III Socio-economic aspects of street foods
6. While reviewing the information from various street food projects and activities carried out in Asia, Latin America and Africa, the meeting recognized the socio-economic, nutritional and cultural significance of street foods. The meeting reiterated that street food vending provided food at the work place as well as at other important locations in the city; and its variety and form depended upon local eating habits, socio-economic environment and trends in style of living.
7. Street foods, defined as "ready-to eat foods and beverages prepared and/or sold by vendors and hawkers especially in street and other similar public places", can be found in clusters around places of work, schools, hospitals, railway stations, bus terminals etc. They are inexpensive when compared to food from the formal sector and in fact are often less expensive when compared to home cooked food. They also fill the need of providing food at places where people work or otherwise congregate. A major concern is that while they play an important socio-economic role, their tremendous unlimited and unregulated growth has placed a severe strain on city resources and through congestion and littering adversely affected daily life.
8. The meeting recognized that setting up as a street food vendor involved a low-cost investment. Further, it required no special training other than the domestic experience of preparing food and provided employment. Street food operations often involved entire families in the procurement of raw materials, preparation and cooking of meals and their sale. The role of women in the street food sector and the potential for their employment in this sector was most significant. The overall economic implications of street foods were immense. It was recognized that in many cities of the world, the equivalent of millions of US dollars exchanged hands each day as a result of the vending of street foods. The impact on local agricultural production is in many cases immense.
9. The meeting discussed how cultural, ethnic and religious differences had influenced the variety and nature of street foods around the world. The food might be cooked at home and distributed or alternately prepared on the spot depending upon the space available. There are fixed stalls, a variety of types of push-carts, road side stands, hawkers with head-loads, and other arrangements depending upon the ingenuity of the individual, resources available, the type of food sold, and the availability of other facilities either acquired officially or appropriated from the city.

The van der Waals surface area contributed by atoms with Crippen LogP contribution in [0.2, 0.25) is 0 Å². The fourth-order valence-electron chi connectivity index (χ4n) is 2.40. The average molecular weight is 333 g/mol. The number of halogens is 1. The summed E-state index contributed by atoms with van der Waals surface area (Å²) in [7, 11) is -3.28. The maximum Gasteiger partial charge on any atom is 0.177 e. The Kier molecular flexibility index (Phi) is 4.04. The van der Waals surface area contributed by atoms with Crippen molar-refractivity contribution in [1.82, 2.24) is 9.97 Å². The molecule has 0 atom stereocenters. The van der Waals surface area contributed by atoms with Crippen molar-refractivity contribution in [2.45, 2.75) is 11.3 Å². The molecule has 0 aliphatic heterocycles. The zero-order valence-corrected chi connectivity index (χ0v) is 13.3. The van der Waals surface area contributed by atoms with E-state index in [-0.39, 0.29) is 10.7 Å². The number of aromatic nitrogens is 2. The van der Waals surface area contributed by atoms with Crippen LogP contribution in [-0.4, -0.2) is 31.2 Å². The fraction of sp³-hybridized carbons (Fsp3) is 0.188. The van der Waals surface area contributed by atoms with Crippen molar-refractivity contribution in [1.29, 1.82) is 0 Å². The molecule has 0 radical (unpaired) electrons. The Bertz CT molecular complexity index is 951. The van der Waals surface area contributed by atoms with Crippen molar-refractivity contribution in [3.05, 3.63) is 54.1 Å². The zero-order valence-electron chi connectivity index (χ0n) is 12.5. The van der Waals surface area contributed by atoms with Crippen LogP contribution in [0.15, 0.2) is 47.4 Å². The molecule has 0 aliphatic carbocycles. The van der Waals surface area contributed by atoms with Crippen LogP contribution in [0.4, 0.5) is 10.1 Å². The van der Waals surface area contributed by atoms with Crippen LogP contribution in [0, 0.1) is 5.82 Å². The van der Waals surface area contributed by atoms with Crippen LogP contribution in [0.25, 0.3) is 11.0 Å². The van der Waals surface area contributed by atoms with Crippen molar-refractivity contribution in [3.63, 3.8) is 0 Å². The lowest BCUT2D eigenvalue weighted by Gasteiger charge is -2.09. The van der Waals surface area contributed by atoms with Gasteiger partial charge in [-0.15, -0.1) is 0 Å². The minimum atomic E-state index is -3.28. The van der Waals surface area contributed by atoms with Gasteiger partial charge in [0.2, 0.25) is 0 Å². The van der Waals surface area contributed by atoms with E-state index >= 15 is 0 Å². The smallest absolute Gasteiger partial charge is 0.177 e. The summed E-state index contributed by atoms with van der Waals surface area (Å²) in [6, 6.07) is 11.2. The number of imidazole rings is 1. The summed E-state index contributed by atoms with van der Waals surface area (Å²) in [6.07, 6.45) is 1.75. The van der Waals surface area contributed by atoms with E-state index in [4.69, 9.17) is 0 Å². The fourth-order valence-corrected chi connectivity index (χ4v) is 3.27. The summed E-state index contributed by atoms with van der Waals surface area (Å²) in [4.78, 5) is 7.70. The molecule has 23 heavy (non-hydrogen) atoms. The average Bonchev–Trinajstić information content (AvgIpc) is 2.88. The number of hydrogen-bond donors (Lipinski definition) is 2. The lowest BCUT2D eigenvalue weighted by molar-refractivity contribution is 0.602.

10. The meeting reaffirmed that street foods have significant nutritional implications for consumers, particularly for middle and low income sectors of the population who depend heavily on street foods. In this, a number of factors that influence the consumer's choice play an important role. These include cost, convenience and type of food available, the individual's taste and the organoleptic qualities of the food (smell, texture, colour, appearance). The nutritional value of street foods depends upon the ingredients used and how they are prepared, stored and sold. The meeting urged the development and use of proper technologies in order to preserve the nutritional value of street foods. On the basis of the information so far available, the meeting was of the opinion that the eating of a combination of street foods did provide the consumer adequate opportunity to meet his or her daily nutritional requirements at an affordable pace.
11. The meeting pointed out that an important aspect of street foods that deserved particular attention related to their safety. It was recognized that street foods raise concern with respect to their potential for serious food poisoning outbreaks due to microbiological contamination, improper use of additives (in particular the use of unapproved colourings) and the presence of other adulterants and environmental contaminants. Surveys in Africa, Asia, and Latin America suggested that these concerns were real and needed to be addressed to protect consumers. Improper food handling practices could be a serious cause of contamination. There were also problems with potable water supply, the quality of raw materials used (for example rottenvegetables or spoiled meat) and unsuitable environments for street food operations (such as proximity to sewers and garbage dumps). Inadequate facilities for garbage disposal posed further hazards.